Woman who stole $250,000 from pensioner paroled

Susan Tainsh appearing in court last year. Photo: ODT files
Susan Tainsh appearing in court last year. Photo: ODT files
A woman who stole nearly $250,000 from an ailing pensioner has been paroled at her first hearing.

Susan Elizabeth Tainsh, 57, was locked up for 26 months when she was sentenced on a charge of theft by a person in a special relationship in the Dunedin District Court last year - a term set to expire in August 2025.

A judge ordered she repay just $15,000 of the swindled funds.

At a hearing last month, the Parole Board granted her release, despite questions being raised about her insight into the crimes.

Tainsh met her victim, Arnold Gutteridge, when she was working for Chubb Security installing medical alarms in people’s homes.

In early 2021, just months before the man’s death at the age of 69, he was admitted to a residential care facility as his health plummeted.

Unable to make decisions for himself, he granted Tainsh enduring power of attorney, effectively handing her total control over his financial affairs.

Over the next six months she withdrew $243,310 from his accounts, $88,469 of which she spent on gambling.

At sentencing, the court heard of the massive impact on the victim’s children, who were set to inherit his estate.

Mr Gutteridge’s daughter said the money was going to be spent on her home, family business and her son.

"You took away his financial launch pad into adulthood," she said.

She described the ordeal as "unreal".

"We thought we could trust her."

When Tainsh’s crimes were uncovered, she claimed Mr Gutteridge had wanted her to have the cash and she continued those claims up until sentencing.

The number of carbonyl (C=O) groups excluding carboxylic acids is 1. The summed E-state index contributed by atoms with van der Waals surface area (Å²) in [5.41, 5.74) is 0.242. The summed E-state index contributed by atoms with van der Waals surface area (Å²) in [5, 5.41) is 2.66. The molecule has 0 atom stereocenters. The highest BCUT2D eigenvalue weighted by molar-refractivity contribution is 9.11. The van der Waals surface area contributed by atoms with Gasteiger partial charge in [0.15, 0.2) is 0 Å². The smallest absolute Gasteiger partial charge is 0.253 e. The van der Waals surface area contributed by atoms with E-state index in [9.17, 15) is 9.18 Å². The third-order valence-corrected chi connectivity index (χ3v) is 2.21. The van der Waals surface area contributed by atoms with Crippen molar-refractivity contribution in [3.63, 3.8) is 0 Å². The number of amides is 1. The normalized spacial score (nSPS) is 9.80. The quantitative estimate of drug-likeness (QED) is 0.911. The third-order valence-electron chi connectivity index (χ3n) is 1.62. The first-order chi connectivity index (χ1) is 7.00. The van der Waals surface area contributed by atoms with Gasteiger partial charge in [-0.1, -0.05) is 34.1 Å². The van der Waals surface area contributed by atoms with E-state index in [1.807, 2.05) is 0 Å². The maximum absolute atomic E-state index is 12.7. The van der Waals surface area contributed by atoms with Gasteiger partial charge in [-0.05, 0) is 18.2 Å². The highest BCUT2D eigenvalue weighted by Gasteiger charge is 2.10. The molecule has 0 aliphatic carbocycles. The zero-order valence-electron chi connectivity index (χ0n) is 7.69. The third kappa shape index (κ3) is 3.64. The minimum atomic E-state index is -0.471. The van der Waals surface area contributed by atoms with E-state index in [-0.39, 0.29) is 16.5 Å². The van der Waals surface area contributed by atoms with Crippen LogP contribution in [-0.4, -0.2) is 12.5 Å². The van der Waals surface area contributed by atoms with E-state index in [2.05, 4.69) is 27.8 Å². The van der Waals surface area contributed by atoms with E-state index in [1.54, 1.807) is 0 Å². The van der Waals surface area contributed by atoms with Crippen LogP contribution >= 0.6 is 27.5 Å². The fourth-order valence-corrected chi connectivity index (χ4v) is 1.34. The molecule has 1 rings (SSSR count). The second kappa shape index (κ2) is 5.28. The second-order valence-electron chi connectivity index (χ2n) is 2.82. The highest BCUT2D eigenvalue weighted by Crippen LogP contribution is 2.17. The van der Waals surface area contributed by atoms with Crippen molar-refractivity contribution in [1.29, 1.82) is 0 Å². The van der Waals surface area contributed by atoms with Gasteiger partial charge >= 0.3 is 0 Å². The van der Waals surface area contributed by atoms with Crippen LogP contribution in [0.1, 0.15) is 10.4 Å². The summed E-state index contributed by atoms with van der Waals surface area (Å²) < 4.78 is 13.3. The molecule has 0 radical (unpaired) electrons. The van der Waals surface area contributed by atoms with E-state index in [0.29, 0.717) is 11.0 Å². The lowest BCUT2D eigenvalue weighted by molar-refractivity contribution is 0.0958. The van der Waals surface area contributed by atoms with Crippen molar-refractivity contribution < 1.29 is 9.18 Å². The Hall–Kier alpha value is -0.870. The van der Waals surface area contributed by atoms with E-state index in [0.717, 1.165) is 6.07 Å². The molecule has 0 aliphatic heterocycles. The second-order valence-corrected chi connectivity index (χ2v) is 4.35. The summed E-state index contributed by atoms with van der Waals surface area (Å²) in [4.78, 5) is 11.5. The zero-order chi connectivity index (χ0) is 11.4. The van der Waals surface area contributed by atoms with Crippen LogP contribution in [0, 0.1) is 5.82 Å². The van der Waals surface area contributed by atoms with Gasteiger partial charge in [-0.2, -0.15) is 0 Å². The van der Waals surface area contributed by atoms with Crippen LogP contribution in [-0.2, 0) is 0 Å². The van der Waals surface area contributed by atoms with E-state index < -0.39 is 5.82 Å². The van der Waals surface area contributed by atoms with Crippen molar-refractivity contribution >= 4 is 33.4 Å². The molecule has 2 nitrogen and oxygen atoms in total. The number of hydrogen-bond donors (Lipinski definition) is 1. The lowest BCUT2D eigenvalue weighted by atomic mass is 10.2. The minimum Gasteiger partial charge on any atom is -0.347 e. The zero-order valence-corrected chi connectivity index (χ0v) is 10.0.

After attending a group-based rehabilitation programme at Christchurch Women’s Prison, she was said to have developed "good insight" into her gambling.

The report was less sure about Tainsh’s understanding of her offending but she convinced the Parole Board she took full responsibility for her unlawful actions.

"She now was very clear that she was not entitled to the funds in any way, not legally, morally or ethically," panel convener Judge Anna Skellern said.

"She expressed remorse for the harm that she had done to the victim’s family in terms of spending their inheritance and also the damage that she had done to her own family with her conduct."

Tainsh will be released from prison today on a range of conditions including:

•  To live at a Canterbury address approved by Probation.

•  Not to engage in gambling.

•  Not to contact victims.

•  Not to possess alcohol or non-prescription drugs.

• To attend any programmes as directed.

rob.kidd@odt.co.nz , Court reporter